Stock & ETF 100% QQQQ 100% SPY
Mutual Fund None None
Company-managed Stock & ETF Not Available Not Available
Retirement Account (401k) Mutual Fund 100% High-growth US Stock Fund 50% High-growth US Stock Fund, 25% Balanced Fund, 25% Short-term Bond Fund or Money Market
WATTS Intermediate-term Signal Stock Trading Account (Margin Account) Stock & ETF 90% QQQQ, 10% Cash 60% SPY, 40% Cash
Mutual Fund None None
Stock Trading Account (Non Margin Account)
Self-managed Retirement Accounts (IRAs, 403b...)
Stock & ETF 90% QQQQ, 10% Cash 60% SPY, 40% Cash
Mutual Fund None None
Company-managed Stock & ETF Not Available Not Available
Retirement Account (401k) Mutual Fund 90% High-growth Stock Fund, 10% Short-term Bond Fund or Money Market 60% High-growth Stock Fund, 40% Short-term Bond Fund or Money Market

PART IV - Optional Reading Material

1. Have the 2000-2002 bear market's losses been erased?:

The point of the linked article is nothing about if an investor has recovered from the 2000-2002 bear market's losses. Instead, it's talking about the issue of the stock market benchmarks. That is, there is no absolute answer to the following simple question -- does your portfolio outperform or underperform the market in 2000 to 2005? Well, that totally depends on which index you pick to compare with.

Yet what we really concern here is what the title says -- have you recovered from the 2000-2002 bear market losses? Or worse, you don't even want to think about or talk about this question.

As an investor, have you ever thought about this question? What if the period of 2005 to 2010 is a deja vu of 2000 to 2005? What would your portfolio be doing? Can your retirement account bear another 5- year no growth? If it's possible that the future 10 -15 years is still a range-trading market just like 2000-2005, what should you do as to your retirement account or investment portfolio?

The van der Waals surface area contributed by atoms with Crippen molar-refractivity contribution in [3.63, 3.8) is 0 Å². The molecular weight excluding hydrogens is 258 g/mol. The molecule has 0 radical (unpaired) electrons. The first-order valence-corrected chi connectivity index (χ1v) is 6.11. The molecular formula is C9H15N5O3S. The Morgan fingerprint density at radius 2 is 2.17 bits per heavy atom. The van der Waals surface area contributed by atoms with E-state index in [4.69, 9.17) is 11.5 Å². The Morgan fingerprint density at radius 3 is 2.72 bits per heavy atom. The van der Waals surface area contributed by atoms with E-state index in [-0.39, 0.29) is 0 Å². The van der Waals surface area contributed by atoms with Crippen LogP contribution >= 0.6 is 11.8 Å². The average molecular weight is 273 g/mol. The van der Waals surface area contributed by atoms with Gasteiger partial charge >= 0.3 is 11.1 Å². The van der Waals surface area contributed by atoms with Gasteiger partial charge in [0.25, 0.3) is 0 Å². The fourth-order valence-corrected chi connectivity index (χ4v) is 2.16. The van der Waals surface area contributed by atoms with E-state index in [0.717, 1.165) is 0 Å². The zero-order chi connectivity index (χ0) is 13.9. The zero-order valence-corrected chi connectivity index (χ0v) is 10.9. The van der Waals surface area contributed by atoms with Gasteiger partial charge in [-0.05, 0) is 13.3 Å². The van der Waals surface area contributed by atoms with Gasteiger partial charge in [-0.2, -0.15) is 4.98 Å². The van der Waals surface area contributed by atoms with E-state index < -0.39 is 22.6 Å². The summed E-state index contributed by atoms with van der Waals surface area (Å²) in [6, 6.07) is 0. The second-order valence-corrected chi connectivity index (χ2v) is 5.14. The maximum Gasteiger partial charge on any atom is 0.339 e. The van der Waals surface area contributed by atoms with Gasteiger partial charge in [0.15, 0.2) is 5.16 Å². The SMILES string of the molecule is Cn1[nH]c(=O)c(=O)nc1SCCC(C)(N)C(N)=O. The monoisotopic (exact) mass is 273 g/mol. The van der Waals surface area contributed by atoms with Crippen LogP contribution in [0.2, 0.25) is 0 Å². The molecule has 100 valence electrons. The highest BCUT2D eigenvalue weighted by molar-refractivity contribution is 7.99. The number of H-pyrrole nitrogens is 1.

The Age of buy-and-hold strategy may have passed. From 1980 to 2000, investors don't need any help and would do pretty well just buying and holding stock. Such a good time is gone. By historical experience and academic research, the long-term market performance has to go back to the historical mean, no matter what, just like people would die. That means that in the future 10 to 15 years, the market performance will be lousy and the buy-and-hold strategy will totally fail.

Investors usually know when to buy but don't know when to sell. This is not a problem in a long-term bull market at all. But in a long-term range-trading market, the buy-and-hold strategy kills most of your return. We are not saying that what we said must be right. We are just saying that what if the history repeats itself, and then as an investor, what should you do?

Simply ignoring the possibility of such a scenario is probably not a good idea. We don't want to say something that sounds like promoting our own investment service. That's not our intention. We just hope that our subscribers can seriously think about this question for the sake of yourselves. The answer doesn't have to be trend investing. You can have your own solutions, but at least, you have to think about it.

2. The best of the first half's worst stocks:

The strategy demonstrated in the article is like the Dow 10 or Dow 5 strategy. You pick up the worst performers in the last year or any period you like and bet on their turning around. Although this article gives the very positive comments on such a strategy, the more serious and academic research doesn't quite support it.

3. New warning for buyers: Get a CLUE:

We understand that this article has nothing to do with investing, but we consider that it can add some value to our subscribers' financial health. Better get a CLUE when you buy a house next time.



Wealth Anchor

Author: Wealth Anchor

Wealth Anchor L.L.C.

Copyright Reminder:

• The WATTS signal info and the associated market commentaries may not be distributed, in full or in part, including posting links to our website, without our written permission.

• We reserve the right to immediately terminate the subscription of any Trend Watch subscriber who distributes the Trend Watch info without our written permission.

Risk Reminder:

• Subscribers should understand that all investments involve risks. The company is not responsible for any action taken as a result of reading the information provided by the company.

• Subscribers should be patient and follow all signals for at least a reasonable period of time before jumping to the conclusion of the WATTSs performance.